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Tragic Incident Unfolds in Limerick as Son Faces Trial for Father's Death |

Tragic Incident Unfolds in Limerick as Son Faces Trial for Father’s Death

Limerick, Saturday – A sombre atmosphere filled the City Police Court as Stephen Bourke of Arthur’s Quay was charged with the alleged murder of his father, Patrick Bourke, on September 24, 1912. The proceedings unfolded in a special court session presided over by the Mayor and Mr P. J. Kelly, R.M.

The courtroom heard harrowing details from Ambrose Clery, a witness from Arthur’s Quay. Clery recounted the events of that fateful night when he observed an altercation between the accused and his father. According to Clery, Stephen Bourke pursued his father, delivering around thirteen blows to Patrick Bourke’s sides and forehead with what was described as a bar. The elder Bourke was then reportedly thrown over a wall into Reynold’s area.

In a distressing revelation, Clery disclosed that Stephen Bourke, accompanied by James Flynn, descended into the area to inspect the aftermath. The accused allegedly asked a bystander, identified as Shanny, to check if Patrick Bourke’s heart was still beating. Shanny confirmed it was, prompting Stephen Bourke to arrange for his father’s transportation to the hospital.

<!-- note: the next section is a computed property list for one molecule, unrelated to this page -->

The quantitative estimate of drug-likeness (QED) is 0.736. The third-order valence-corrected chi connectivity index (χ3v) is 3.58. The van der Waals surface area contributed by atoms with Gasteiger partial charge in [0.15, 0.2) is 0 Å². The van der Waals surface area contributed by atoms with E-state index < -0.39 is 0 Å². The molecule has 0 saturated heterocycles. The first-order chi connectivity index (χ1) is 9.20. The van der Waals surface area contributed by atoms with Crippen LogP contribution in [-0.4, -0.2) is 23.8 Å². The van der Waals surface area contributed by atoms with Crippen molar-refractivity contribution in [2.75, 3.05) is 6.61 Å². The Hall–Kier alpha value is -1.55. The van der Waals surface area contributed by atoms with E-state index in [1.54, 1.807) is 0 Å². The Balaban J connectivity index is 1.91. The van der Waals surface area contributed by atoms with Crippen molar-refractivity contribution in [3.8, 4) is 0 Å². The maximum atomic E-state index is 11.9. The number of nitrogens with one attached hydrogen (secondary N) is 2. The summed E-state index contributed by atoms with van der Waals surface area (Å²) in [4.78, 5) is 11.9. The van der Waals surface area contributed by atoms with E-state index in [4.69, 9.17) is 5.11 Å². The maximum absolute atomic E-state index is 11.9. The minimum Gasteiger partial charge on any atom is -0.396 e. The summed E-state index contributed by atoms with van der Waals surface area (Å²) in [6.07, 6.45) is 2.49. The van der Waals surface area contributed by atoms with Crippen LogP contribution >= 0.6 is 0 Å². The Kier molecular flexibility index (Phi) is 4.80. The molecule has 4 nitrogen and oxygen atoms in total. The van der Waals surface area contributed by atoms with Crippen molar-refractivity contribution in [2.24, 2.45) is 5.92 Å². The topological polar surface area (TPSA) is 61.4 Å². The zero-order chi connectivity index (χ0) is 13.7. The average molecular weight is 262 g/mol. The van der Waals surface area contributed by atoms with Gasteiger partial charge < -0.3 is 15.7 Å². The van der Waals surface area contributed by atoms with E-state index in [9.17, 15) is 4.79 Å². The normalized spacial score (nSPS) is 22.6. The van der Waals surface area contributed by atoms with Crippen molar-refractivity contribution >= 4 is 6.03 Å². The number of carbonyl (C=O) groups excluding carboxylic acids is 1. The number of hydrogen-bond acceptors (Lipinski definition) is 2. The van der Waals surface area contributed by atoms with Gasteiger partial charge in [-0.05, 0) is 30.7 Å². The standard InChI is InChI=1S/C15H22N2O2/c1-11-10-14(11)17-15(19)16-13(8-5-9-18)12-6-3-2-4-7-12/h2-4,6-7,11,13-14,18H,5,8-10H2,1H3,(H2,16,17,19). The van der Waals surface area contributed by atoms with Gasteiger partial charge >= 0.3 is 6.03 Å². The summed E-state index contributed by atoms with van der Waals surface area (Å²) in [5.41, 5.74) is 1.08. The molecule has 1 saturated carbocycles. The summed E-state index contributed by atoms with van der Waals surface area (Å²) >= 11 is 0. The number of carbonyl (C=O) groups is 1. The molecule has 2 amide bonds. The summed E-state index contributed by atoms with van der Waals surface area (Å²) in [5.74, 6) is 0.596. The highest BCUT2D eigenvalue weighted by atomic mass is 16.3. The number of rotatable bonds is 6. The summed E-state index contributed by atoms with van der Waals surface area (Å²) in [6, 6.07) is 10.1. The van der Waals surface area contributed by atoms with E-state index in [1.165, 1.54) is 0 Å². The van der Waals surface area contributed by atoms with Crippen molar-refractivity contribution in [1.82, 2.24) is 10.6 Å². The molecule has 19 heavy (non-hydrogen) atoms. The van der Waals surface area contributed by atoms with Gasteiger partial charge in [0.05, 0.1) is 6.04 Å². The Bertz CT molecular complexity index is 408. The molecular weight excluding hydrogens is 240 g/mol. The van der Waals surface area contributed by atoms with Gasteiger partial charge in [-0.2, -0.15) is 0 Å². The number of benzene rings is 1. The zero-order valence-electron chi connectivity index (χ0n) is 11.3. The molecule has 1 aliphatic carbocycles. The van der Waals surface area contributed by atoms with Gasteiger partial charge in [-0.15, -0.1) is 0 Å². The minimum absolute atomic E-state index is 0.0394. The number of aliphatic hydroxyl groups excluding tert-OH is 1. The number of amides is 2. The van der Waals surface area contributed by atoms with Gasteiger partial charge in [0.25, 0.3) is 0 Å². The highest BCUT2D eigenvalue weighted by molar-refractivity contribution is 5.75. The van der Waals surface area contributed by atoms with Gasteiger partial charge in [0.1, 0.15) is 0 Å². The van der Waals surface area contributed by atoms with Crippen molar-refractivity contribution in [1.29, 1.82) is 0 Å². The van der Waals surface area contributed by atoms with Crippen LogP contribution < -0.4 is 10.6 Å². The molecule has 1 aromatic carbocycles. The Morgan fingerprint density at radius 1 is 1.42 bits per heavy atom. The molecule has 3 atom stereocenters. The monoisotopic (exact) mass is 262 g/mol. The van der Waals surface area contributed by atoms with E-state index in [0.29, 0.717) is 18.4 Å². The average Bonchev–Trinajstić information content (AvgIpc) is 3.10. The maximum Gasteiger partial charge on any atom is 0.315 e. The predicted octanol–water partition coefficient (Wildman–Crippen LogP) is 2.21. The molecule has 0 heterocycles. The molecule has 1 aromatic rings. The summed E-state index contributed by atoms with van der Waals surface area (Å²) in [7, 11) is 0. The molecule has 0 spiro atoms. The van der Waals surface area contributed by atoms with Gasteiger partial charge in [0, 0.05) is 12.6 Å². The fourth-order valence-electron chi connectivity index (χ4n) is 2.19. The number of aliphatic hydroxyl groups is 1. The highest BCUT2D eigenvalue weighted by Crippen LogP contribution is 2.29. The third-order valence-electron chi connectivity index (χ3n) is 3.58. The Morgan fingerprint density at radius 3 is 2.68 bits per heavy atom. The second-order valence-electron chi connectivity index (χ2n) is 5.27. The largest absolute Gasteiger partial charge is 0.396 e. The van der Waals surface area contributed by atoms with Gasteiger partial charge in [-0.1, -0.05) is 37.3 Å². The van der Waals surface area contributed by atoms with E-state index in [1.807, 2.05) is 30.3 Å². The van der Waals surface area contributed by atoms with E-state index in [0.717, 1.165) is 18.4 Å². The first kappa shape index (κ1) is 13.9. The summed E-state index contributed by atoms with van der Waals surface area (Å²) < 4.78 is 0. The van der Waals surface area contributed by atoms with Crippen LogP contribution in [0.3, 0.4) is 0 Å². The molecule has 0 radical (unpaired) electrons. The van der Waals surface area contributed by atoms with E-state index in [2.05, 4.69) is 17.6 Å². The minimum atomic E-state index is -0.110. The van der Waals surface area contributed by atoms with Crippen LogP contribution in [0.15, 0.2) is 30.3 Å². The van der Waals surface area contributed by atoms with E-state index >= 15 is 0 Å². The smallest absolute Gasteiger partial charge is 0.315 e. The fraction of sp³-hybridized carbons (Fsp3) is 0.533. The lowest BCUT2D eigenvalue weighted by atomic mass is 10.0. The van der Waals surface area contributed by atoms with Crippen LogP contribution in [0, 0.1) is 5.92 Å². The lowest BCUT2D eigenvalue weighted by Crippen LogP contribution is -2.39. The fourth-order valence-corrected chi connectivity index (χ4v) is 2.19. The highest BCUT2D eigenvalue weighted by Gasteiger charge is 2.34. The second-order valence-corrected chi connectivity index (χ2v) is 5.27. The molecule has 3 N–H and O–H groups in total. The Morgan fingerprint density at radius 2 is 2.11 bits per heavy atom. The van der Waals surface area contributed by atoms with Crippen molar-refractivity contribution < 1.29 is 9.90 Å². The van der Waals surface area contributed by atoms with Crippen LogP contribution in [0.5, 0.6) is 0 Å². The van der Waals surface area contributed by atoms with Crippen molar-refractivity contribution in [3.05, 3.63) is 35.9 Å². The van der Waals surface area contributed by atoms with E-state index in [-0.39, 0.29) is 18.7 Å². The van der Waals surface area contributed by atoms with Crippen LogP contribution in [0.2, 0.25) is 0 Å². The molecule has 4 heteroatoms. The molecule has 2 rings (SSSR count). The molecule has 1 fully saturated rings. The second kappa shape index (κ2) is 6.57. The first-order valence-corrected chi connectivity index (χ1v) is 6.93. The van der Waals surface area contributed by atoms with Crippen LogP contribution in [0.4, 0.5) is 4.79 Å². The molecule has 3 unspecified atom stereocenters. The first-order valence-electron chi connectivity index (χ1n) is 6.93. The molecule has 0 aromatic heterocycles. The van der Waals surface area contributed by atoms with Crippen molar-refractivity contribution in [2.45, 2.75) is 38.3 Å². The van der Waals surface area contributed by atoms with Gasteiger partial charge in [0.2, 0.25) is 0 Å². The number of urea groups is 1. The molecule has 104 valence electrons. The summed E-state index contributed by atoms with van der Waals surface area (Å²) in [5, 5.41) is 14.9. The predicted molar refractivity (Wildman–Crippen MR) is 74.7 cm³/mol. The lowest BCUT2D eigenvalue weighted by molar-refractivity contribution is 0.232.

Dr John Holmes (junior), Resident Medical Surgeon at Barrington’s Hospital, provided critical medical insights during the proceedings. He outlined the severe injuries sustained by Patrick Bourke, including an extensive skull fracture and brain lacerations, ultimately leading to his demise on September 26. Dr Holmes suggested that the injuries were consistent with those inflicted by an iron bar.

During cross-examination, Mr H. YB. Moran, the solicitor representing the accused, sought to clarify certain points raised by witnesses. However, the evidence presented at the court mirrored statements made during the initial inquest. Dr Holmes reiterated that the injuries causing death were likely a result of blunt force trauma, possibly from an iron bar.

In a pivotal moment, Mr Moran appealed for Stephen Bourke to be granted bail, proposing a reduction of the charge to manslaughter. The Mayor expressed sympathy toward the application, indicating a favourable stance. However, District Inspector Craig voiced his reservations, leading to a deliberation by Mr Kelly.

After careful consideration, Mr Kelly ultimately denied the bail application, opting to proceed with the charge of murder against Stephen Bourke. The accused will now face trial at the next Assizes.

The courtroom drama has left the community in shock, with residents grappling to comprehend the tragic turn of events. As the legal proceedings unfold, the city of Limerick grapples with the aftermath of a family tragedy that has cast a dark shadow over the community.

Dublin Daily Express – Monday 07 October 1912

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